The Return of the Euro Crisis

The Return of the Euro Crisis

The high yield currencies suffered on Friday as concerns over the global economy came to the fore following weak Chinese GDP data and rising yields of major peripheral Eurozone economies. However, there was some respite on the domestic front after S&P on Friday reaffirmed its top notch “AAA” rating for the UK. With housing data by Rightmove surprising on the upside this morning, all eyes are likely to be focused on the heavy domestic calendar this week. With little in terms of European data today, retail sales and business inventories data in the US are expected to hold market interest.

Pound Sterling – UK Markets

The Pound consolidated Friday’s losses against the US Dollar this morning on concerns over global economic growth. However, mounting concerns over Spain continue to support gains in Sterling against the Euro.

Meanwhile, fears of an imminent downgrade for the UK economy petered out after S&P reaffirmed its top notch “AAA” rating with a stable outlook. The agency also projected that the UK's economic recovery is likely to gain traction over the medium term. Boosting sentiment further, data released early today revealed signs of strengthening in the British housing market after the average asking price of UK home, as reported by Rightmove, rose to a record high for April.

Although today’s session appears to be quiet in terms of economic releases, the week ahead is expected to be eventful with crucial data lined up including consumer price inflation, jobless claims and the much awaited BoE minutes of the last monetary policy meeting.

US Dollar – US Markets

The US Dollar has continued to strengthen against the majors this morning, as global economic woes turned market participants increasingly risk averse. On Friday, lower-than-expected Chinese first quarter economic growth, rising Spanish and Italian bond yields and an unexpected decline in US consumer confidence raised serious questions over prospects for the global economic recovery.

However, US Treasury Secretary, Timothy Geithner, remained hopeful of a decline in US unemployment rate before November’s election on the back of moderate economic recovery. Today’s key release includes retail sales for March which is expected to indicate a slower pace of growth. Other releases for the day include business inventories, NAHB housing market index, New York Empire manufacturing index and net long-term TIC flows. The US Dollar is likely to track macro indicators scheduled during the day for further direction.

Euro – European Markets

On Friday, the Euro declined against the majors with developments in Spain being the epicenter of investor concerns. Markets were spooked after Spanish government bond yields and cost of insuring debt soared to an all-time high on Friday. Additionally, investors turned “risk off” after data revealed that Spanish banks borrowed a record €316.3 billion from the ECB in March, almost double the previous month's figures.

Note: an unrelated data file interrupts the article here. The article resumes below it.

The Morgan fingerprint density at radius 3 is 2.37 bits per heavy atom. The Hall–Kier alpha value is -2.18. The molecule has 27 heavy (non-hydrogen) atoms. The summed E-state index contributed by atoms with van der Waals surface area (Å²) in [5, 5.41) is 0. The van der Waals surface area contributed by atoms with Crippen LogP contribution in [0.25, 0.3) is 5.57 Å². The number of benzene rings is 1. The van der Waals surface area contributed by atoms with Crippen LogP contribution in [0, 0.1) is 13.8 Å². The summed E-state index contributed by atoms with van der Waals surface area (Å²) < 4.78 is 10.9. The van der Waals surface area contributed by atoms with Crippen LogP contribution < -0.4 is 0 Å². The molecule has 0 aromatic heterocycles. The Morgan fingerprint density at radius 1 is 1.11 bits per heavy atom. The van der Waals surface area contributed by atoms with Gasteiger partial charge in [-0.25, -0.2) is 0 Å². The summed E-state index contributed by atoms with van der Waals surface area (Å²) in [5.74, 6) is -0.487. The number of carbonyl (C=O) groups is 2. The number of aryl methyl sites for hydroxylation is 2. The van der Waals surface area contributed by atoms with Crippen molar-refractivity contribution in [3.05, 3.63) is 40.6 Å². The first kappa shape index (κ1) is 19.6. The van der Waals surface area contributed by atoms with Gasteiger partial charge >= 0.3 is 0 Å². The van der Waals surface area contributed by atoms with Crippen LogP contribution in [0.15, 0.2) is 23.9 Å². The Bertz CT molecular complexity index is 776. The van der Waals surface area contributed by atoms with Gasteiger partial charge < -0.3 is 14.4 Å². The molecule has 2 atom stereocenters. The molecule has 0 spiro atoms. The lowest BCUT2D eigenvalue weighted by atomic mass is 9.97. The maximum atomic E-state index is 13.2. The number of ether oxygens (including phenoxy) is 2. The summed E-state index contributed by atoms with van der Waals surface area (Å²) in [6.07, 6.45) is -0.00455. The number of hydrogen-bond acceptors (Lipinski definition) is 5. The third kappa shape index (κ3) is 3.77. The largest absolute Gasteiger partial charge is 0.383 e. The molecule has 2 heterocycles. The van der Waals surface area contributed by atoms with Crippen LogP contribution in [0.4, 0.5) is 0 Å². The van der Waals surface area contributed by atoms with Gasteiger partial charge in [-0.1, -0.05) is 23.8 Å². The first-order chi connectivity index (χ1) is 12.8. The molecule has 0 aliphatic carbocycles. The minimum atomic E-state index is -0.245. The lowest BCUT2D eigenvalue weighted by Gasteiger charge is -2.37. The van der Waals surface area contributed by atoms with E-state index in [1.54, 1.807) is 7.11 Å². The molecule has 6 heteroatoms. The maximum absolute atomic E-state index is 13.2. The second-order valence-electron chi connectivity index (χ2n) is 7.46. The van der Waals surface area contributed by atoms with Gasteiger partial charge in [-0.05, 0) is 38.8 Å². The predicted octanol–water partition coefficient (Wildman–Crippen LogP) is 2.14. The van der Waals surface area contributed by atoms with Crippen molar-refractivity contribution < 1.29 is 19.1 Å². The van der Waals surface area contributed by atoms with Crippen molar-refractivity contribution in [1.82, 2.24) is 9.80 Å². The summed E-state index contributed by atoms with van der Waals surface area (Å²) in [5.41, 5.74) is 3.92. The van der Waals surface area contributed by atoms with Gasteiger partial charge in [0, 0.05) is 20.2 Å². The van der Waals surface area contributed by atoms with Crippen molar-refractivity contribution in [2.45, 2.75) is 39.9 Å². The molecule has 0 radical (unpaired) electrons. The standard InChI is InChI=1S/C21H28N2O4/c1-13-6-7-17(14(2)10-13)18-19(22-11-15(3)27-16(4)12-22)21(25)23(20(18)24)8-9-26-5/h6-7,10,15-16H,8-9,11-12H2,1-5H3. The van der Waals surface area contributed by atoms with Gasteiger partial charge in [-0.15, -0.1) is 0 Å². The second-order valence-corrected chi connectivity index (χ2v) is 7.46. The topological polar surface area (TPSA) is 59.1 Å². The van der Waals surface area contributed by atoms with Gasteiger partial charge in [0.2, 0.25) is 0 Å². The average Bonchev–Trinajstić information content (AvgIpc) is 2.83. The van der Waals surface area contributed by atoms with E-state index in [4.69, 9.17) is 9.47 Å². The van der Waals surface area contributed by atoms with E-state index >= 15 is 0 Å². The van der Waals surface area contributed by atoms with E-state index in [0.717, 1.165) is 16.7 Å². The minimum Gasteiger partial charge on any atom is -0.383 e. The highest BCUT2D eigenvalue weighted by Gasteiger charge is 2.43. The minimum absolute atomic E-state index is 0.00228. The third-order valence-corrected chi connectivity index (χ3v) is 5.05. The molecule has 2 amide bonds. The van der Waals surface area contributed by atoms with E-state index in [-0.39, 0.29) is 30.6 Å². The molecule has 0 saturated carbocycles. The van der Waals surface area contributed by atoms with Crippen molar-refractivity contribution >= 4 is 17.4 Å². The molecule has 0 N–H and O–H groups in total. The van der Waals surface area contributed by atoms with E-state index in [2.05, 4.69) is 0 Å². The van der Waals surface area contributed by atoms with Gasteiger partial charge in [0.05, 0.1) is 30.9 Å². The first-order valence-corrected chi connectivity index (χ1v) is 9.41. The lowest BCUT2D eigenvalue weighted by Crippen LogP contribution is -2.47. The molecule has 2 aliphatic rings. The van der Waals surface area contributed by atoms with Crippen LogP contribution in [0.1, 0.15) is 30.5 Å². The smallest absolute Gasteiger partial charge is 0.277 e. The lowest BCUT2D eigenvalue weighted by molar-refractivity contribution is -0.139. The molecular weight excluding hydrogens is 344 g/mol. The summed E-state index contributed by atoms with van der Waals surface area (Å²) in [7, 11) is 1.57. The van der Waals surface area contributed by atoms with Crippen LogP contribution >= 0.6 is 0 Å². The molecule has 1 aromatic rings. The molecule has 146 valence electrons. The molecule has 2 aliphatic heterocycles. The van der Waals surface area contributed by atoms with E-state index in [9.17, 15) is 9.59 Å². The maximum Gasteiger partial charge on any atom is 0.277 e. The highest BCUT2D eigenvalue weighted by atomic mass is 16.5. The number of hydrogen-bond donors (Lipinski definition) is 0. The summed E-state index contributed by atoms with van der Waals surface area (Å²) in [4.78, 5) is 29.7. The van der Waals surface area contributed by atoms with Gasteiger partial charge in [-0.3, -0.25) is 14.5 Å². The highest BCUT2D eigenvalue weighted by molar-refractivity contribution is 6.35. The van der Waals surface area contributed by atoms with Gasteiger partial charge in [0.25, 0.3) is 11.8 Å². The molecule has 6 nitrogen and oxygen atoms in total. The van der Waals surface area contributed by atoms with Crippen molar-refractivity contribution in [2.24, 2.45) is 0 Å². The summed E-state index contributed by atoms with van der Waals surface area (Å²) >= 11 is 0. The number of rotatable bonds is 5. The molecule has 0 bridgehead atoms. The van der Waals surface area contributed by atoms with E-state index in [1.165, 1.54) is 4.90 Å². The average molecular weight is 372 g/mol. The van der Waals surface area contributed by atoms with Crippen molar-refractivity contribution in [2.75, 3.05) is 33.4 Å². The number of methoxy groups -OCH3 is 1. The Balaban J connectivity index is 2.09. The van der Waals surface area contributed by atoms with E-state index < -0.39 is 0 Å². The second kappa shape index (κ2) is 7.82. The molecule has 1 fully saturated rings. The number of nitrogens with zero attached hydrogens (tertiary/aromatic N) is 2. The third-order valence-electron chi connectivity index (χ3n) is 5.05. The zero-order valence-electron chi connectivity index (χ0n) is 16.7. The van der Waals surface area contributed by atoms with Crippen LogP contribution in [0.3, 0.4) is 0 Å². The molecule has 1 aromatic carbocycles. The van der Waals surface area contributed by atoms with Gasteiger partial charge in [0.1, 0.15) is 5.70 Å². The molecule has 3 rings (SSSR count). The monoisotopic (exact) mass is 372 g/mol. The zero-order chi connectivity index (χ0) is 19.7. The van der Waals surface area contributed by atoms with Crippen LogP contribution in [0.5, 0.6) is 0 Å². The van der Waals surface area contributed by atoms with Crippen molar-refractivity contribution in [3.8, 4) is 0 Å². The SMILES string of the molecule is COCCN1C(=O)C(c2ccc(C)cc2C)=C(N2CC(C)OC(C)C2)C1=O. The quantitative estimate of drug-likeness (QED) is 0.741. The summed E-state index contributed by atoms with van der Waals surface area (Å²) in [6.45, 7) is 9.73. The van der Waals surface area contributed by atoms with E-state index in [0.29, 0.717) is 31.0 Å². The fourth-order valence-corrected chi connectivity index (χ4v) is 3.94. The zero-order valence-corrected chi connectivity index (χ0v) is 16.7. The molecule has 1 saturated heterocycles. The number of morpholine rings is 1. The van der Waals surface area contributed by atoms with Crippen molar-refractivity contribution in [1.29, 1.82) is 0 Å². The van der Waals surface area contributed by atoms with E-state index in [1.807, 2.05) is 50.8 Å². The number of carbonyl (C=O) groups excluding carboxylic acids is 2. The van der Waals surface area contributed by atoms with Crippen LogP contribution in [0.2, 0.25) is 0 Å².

In today’s trading session, persistent Eurozone contagion fears have led Euro to trade on a weaker footing against the majors.

Meanwhile, market speculation over the ECB resuming bond purchases gained momentum after a Spanish minister urged the central bank to buy more bonds to avert the Spanish crisis. However, Klaas Knot, a member of the ECB governing council, refuted this and indicated that he does not see a “good reason” to resume government bond purchases.

With only Eurozone trade balance on tap for the day, the Euro is set to closely track Spanish bond auction due tomorrow for further direction.

Other Currencies – Highlights

The Yen has registered sharp gains against the high yield currencies, as the dismal scenario in the Eurozone fuelled risk aversion among market participants. Bank of Japan (BoJ) Governor, Masaaki Shirakawa, indicated that he would continue to monitor the risk that the nation’s banking system could face from Europe's debt woes.

Aiding the gains in the Yen, Japanese department store sales data for March, released this morning, indicated a significant rebound.

However, market speculation of further monetary easing in Japan received a boost after minutes of the BoJ’s latest monetary policy meeting released on Friday revealed that one of its policy board members proposed boosting the size of the asset purchase program.

Tomorrow, the Spanish debt auction sets the stage for risk sentiment, while industrial production and consumer confidence data features on the domestic calendar.

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